Trying to protect his countrymen’s health, Duterte banned Filipino nurses from working overseas many weeks ago but the ban has since been lifted without much explanation why, but for sure there would have been serious diplomatic words say sources working at 1201 Roxas Blvd. in Manila.

“Suddenly banning the tens of thousands of nurses in the USA would cause a huge problem there,”  said one such embassy source who does not wish to be identified. That is true of nearly all embassy staff in Manila who consider the place ‘hot and dangerous’.

“We’ll have to look into this again,” said Duterte in early May. It has to be this week, we’ll have to meet again and consult legal: Secretary Guevarra, whether or not it would be legal for us to just stop the migration of health workers simply because they are being taken in a place where there is so much…Kawawa ang Pilipino eh (Filipinos are disadvantaged),” Duterte said. 

“A more valid reason to stop a doctor or nurse or a more previous one that said, you will be deprived of workers…. Wala na ngayon (That can’t be’ [pause] no leg to stand on actually. But this one if I send you to a warfront, the enemy is the COVID [SARS-CoV-2].  Please do not misunderstand me, I am making it clear now, I do not want you to go there and come back in a coffin,” the President said.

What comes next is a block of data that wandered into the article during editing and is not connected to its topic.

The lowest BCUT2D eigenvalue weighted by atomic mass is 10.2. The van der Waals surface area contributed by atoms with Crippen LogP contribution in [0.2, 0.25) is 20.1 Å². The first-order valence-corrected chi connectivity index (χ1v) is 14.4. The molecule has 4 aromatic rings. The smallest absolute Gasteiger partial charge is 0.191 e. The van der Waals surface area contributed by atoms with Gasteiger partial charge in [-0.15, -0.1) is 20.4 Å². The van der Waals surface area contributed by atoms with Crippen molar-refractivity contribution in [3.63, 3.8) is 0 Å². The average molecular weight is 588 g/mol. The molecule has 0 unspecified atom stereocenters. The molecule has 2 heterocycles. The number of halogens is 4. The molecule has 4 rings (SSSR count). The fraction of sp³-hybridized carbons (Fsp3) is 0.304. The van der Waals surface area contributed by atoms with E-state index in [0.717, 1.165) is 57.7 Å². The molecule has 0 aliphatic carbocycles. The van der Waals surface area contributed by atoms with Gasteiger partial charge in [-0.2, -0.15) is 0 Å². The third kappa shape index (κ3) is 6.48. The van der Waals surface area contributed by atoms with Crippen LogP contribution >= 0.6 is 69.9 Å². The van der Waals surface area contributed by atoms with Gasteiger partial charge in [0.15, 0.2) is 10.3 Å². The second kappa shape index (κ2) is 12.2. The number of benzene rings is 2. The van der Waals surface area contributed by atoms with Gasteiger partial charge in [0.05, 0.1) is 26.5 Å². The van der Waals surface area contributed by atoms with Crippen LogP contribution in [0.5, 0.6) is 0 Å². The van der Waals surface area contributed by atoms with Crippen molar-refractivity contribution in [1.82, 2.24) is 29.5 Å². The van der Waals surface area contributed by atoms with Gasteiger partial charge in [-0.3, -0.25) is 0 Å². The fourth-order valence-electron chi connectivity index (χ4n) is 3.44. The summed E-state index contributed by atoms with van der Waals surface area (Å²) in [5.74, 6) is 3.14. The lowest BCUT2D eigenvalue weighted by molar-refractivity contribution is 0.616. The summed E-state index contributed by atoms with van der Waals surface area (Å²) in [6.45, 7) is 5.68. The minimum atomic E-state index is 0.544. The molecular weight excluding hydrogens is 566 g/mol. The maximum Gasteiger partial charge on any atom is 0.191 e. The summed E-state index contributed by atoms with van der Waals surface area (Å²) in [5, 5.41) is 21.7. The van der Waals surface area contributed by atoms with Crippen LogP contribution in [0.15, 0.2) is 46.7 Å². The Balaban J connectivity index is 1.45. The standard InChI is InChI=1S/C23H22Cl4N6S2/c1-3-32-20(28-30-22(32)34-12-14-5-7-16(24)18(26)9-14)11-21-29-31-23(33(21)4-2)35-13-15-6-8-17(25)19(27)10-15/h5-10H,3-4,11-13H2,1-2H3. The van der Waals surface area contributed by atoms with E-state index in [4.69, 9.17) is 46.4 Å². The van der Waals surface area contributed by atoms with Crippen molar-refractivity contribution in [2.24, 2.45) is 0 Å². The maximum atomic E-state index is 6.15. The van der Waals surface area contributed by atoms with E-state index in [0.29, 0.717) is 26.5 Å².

It is more likely that a nurse or a doctor working in the Philippines would become sick and die with COVID-19 based on known statistics. What is unverified makes this much worse. Frontliners say they are poorly equipped. Inspections confirm this.

But it is not all bad. Medical workers from The RINJ Foundation came from France and Switzerland to support an indigenous team in 2017 and again in 2018 and 2019.

“They reported early in 2020 that several hospitals had made significant improvements since their recommendations were quietly presented. Most notable was Manila Doctors Hospital and the Baguio General Hospital which reportedly “morphed”.